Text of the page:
Sarah’s Column: ‘Sarah’nade of thanks

Photo courtesy of TORANGE.US


Every year, for as long as I can remember, my family would celebrate Christmas at my mother’s 80+ year-old, godmother’s house.

This party consisted of mostly senior citizens who talked about the “good ol’ days,” and parents who complain about their children. Though this may not sound like the most exciting party ever, I did not dislike these get-togethers but actually looked forward to them during the holiday season.

Yasuko-Nesan was a thorough entertainer; every year, there was a section in the printed party schedule called the “Hanashiro Hour” where my brother would sing songs with my dad as the primary source of entertainment for the evening. However, once I learned to talk, the baton was passed to me, and I was up there with my brother singing songs like “White Christmas” and “Joy to the World” in front of everyone.

My voice is bearable to say the most. However, despite my awkward, off-key performances, I never disliked singing in front of my family. I was praised for my enthusiasm, and was always encouraged to sing more. This was my first exposure to performing and music; the catalyst to all of my future musical endeavors.

Excluding glorious performances in my elementary school’s recorder band and the gratifying holiday vocal renditions, I began my music career in the sixth grade when I decided to pick up the alto saxophone in my middle school’s band program.

In the seventh grade, in order to broaden my musical horizons, I enrolled in the Saturday Conservatory of Music in Pasadena, where I began studying piano, violin, and took various music theory courses. Since then, to give back to those who have supported me, I spread happiness in one of the few ways I can—with music.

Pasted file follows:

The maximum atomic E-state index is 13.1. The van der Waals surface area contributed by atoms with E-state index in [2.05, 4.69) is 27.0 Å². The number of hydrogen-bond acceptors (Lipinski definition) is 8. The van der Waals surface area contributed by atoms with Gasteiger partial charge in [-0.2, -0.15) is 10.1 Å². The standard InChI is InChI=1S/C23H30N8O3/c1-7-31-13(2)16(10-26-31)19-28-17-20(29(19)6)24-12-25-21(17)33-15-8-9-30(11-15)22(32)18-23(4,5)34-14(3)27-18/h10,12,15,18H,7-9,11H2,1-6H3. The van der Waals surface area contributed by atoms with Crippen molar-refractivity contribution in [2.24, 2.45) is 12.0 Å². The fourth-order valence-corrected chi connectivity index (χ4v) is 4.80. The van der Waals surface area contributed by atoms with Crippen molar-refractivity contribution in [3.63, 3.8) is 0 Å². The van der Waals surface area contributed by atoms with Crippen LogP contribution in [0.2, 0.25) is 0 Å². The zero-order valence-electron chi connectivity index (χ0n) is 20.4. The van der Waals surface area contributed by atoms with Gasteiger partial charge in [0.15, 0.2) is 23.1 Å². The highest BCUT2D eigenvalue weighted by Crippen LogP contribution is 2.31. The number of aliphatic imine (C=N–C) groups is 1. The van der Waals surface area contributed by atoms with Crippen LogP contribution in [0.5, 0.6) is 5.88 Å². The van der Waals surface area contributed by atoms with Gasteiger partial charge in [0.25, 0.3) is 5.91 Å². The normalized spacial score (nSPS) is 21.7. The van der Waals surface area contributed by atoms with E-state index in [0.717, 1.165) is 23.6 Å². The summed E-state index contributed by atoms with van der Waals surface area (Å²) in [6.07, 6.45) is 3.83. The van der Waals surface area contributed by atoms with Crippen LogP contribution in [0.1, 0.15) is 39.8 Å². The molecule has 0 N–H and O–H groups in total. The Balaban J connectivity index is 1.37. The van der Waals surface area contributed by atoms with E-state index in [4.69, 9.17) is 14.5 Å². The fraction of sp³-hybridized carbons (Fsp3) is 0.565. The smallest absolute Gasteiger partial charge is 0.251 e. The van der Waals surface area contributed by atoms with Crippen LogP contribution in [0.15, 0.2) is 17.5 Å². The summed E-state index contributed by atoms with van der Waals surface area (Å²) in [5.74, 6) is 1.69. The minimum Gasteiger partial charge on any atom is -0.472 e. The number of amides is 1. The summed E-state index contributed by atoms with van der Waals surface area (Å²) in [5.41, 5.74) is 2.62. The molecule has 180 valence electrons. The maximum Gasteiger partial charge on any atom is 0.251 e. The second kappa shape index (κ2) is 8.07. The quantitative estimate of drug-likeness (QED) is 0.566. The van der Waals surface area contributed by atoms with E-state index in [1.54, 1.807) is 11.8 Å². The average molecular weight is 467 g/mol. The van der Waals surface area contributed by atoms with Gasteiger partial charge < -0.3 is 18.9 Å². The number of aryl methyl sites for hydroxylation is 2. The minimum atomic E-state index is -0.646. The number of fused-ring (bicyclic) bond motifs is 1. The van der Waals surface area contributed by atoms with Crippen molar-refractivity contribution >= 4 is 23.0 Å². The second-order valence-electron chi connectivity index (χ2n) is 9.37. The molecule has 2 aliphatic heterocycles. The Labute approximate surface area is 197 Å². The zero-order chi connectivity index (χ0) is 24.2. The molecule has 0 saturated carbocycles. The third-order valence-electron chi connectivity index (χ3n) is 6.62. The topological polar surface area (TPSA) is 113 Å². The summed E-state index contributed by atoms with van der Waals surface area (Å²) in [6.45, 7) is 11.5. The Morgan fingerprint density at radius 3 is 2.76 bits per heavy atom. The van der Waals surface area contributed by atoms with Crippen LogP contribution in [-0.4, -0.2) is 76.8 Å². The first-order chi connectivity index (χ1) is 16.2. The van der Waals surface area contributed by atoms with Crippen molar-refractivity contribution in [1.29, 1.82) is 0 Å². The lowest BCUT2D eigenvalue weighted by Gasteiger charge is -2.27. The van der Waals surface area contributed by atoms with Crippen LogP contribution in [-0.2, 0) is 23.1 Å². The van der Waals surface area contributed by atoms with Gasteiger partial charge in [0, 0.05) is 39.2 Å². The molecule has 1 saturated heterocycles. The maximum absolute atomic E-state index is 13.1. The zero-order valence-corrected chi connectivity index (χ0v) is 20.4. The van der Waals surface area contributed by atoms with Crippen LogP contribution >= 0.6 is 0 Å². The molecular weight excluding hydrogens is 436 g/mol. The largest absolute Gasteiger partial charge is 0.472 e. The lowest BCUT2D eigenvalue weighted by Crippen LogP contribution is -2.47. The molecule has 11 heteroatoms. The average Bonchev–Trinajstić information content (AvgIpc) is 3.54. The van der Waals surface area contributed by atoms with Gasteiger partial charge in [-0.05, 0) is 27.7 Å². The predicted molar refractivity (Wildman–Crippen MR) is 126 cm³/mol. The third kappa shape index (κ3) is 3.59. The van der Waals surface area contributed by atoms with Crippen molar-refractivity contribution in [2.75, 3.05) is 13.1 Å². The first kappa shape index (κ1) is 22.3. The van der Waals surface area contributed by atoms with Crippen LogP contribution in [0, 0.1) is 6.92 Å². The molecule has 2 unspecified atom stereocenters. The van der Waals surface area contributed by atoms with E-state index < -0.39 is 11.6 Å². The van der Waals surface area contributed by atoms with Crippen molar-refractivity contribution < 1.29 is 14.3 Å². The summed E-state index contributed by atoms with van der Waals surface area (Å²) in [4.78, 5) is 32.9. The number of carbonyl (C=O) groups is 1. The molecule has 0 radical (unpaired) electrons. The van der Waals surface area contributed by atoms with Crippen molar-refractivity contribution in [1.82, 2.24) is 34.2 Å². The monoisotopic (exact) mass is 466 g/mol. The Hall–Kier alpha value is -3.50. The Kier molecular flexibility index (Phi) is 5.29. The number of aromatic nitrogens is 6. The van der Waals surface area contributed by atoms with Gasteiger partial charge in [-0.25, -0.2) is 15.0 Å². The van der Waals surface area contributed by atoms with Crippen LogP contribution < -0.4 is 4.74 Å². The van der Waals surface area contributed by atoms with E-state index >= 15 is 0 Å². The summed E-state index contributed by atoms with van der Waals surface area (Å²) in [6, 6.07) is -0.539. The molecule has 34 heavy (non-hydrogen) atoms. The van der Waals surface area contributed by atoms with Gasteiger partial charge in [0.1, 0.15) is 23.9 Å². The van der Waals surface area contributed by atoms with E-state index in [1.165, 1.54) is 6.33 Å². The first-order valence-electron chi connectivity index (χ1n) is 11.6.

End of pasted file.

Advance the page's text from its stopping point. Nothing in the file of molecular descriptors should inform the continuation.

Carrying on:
In my sophomore year, my friends and I formed a quartet and volunteered to play Christmas songs for the elderly at our nearby convalescent center which is now a yearly tradition. I didn’t think much of it, since I have been performing all my life, but to my surprise, the faces of the elderly watching us perform is a memory that is forever engraved in my mind. Their expressions resembled those of my family, the faces that first encouraged me to pursue music.

Being asked to play more after we finished baffled me; the pieces we played were elementary, and lacked the technicality that I associated with great pieces of music. But I realized music is not just about the mechanics of playing the instrument, but the intentions and emotion of the performers, which is why my family didn’t seem to care that I was not the most talented singer. I received the same satisfaction from volunteering at the convalescent center as I did at every “Hanashiro Hour” performance.

Unfortunately, Yasuko-Nesan passed away last year due to complications of old age. Over the past year, I have thought many times about the impact she has had on my musical endeavors.

Without the “Hanashiro Hour” tradition, I may have never taken up music; something that I have accepted as an integral part of my life.

I perform often because I believe that the gift of music is something that should be shared. Music has no language barrier; it is the common language that speaks to everyone. Being fortunate enough to create aesthetics, whether in art or music, is not a privilege that everyone has.

With all the hatred being spread throughout the world in the form of war, terrorism and racism, music acts as a pure medium; something communal amongst all cultures which can be used to spread positivity.

This month, I will commemorate the one year anniversary of Yasuko-Nesan’s passing with this column. Thank you for all of the words of encouragement and inspiration that you shared with me. I miss you Nesan, Merry Christmas.

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